Building System Packages from Python Modules (with Dependencies Included)

by Sören König - 7 Dec 2015

In our last post on packaging, my colleague Felix Mueller talked about why it’s good to manage all your software with your system’s native package management tools. He also discussed how to build packages in an automated, consistent way. Now I’d like to describe the benefits of wrapping Python’s virtualenvs in system packages.

Why is it particularly useful to package and ship Python modules as native system packages? For the same reasons that apply to all other distributed software: to achieve reliable, atomic, reproducible and predictable deployments.

Python is Zalando Tech’s bread-and-butter language for writing tools and scripts for provisioning, managing and maintaining servers. But deploying Python software can cause a lot of headaches — for example, when two packages require different versions of the same dependency, or when you need to recompile C extensions on every single server (hello, PyCrypto!). The latter case requires the whole build-essential tool chain plus Python development libs — in other words, a lot of overhead. We want to keep our production servers' setup lean.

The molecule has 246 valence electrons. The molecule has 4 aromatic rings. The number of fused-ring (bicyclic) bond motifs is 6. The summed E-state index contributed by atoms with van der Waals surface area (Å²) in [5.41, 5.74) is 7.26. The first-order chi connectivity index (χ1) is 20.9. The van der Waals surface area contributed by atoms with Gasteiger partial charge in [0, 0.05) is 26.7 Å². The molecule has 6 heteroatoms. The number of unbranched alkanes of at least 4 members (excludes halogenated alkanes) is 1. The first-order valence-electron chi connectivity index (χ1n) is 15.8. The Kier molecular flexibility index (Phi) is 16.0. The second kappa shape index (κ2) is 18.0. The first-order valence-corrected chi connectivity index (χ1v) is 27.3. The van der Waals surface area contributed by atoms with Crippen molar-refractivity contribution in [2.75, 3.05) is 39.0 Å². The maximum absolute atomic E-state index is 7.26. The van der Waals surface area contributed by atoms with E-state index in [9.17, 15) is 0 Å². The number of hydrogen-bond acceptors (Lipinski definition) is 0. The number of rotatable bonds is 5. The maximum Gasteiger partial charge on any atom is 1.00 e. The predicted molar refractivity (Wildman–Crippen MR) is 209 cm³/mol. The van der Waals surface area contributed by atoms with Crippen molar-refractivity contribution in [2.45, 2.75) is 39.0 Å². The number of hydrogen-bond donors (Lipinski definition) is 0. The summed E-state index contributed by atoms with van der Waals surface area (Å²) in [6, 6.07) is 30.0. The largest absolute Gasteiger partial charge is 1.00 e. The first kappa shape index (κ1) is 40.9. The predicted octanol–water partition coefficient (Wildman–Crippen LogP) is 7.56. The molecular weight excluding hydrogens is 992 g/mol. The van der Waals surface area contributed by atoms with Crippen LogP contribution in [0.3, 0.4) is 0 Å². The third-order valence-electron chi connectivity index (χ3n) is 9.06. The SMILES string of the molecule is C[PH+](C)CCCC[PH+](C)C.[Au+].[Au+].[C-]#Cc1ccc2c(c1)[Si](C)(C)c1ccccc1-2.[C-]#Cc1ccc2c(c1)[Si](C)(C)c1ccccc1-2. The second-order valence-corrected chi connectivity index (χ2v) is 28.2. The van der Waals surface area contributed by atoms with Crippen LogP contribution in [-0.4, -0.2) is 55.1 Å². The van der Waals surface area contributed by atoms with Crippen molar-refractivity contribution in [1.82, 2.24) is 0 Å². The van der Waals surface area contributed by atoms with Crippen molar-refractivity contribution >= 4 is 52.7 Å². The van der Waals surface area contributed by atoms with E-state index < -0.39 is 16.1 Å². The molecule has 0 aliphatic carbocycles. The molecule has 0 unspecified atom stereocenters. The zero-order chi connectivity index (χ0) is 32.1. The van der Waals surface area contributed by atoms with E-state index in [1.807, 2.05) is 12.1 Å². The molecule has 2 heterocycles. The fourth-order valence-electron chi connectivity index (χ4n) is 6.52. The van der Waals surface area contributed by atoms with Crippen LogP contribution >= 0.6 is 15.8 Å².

Wrapping our Python tools in native system packages wouldn't entirely solve the problem. We’d have to port all dependencies (and their dependencies) to Debian- or RedHat-land. This is where Python's virtualenv come into play. The idea is to combine the best of both worlds: self-contained and dependency-less virtualenvs, and the manageability of native system packages.
Admittedly, this idea is not that new: Berlin-based engineer Hynek Schlawack has scripted his own solution, and Spotify have made efforts in this direction with their dh-virtualenv extension to debhelper. But it works.

How We Do It at Zalando